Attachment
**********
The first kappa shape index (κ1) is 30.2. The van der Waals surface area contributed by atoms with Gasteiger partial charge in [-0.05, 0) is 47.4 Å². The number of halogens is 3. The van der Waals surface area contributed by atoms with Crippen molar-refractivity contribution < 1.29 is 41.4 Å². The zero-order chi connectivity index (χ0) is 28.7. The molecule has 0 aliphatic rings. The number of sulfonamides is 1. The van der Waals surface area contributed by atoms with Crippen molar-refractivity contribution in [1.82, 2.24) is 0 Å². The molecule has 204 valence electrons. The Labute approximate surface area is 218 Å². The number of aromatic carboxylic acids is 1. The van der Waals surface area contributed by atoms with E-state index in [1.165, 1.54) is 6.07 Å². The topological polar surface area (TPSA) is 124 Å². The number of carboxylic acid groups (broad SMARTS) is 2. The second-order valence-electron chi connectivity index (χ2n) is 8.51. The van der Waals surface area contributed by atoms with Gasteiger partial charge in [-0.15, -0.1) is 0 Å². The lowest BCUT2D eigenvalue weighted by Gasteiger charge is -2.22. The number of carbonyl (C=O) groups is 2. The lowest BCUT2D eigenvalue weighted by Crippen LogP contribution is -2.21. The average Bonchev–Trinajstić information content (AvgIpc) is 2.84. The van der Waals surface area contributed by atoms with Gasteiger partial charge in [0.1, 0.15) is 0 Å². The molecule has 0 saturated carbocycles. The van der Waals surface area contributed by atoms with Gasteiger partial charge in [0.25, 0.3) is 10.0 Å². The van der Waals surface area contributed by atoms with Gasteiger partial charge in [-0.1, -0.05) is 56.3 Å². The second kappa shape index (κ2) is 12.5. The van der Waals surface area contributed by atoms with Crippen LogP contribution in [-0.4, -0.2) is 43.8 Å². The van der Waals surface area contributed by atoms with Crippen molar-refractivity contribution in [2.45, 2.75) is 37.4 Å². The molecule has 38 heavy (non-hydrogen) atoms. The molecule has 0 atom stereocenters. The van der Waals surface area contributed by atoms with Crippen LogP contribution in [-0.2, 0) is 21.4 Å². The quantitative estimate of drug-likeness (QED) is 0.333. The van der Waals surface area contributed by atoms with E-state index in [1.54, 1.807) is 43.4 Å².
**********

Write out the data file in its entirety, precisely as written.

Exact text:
The first kappa shape index (κ1) is 30.2. The van der Waals surface area contributed by atoms with Gasteiger partial charge in [-0.05, 0) is 47.4 Å². The number of halogens is 3. The van der Waals surface area contributed by atoms with Crippen molar-refractivity contribution < 1.29 is 41.4 Å². The zero-order chi connectivity index (χ0) is 28.7. The molecule has 0 aliphatic rings. The number of sulfonamides is 1. The van der Waals surface area contributed by atoms with Crippen molar-refractivity contribution in [1.82, 2.24) is 0 Å². The molecule has 204 valence electrons. The Labute approximate surface area is 218 Å². The number of aromatic carboxylic acids is 1. The van der Waals surface area contributed by atoms with E-state index in [1.165, 1.54) is 6.07 Å². The topological polar surface area (TPSA) is 124 Å². The number of carboxylic acid groups (broad SMARTS) is 2. The second-order valence-electron chi connectivity index (χ2n) is 8.51. The van der Waals surface area contributed by atoms with Gasteiger partial charge in [-0.15, -0.1) is 0 Å². The lowest BCUT2D eigenvalue weighted by Gasteiger charge is -2.22. The number of carbonyl (C=O) groups is 2. The lowest BCUT2D eigenvalue weighted by Crippen LogP contribution is -2.21. The average Bonchev–Trinajstić information content (AvgIpc) is 2.84. The van der Waals surface area contributed by atoms with Gasteiger partial charge in [0.1, 0.15) is 0 Å². The molecule has 0 saturated carbocycles. The van der Waals surface area contributed by atoms with Gasteiger partial charge in [0.25, 0.3) is 10.0 Å². The van der Waals surface area contributed by atoms with Gasteiger partial charge in [-0.1, -0.05) is 56.3 Å². The second kappa shape index (κ2) is 12.5. The van der Waals surface area contributed by atoms with Crippen LogP contribution in [-0.4, -0.2) is 43.8 Å². The van der Waals surface area contributed by atoms with Crippen molar-refractivity contribution in [2.45, 2.75) is 37.4 Å². The molecule has 38 heavy (non-hydrogen) atoms. The molecule has 0 atom stereocenters. The van der Waals surface area contributed by atoms with Crippen LogP contribution in [-0.2, 0) is 21.4 Å². The quantitative estimate of drug-likeness (QED) is 0.333. The van der Waals surface area contributed by atoms with E-state index in [1.54, 1.807) is 43.4 Å².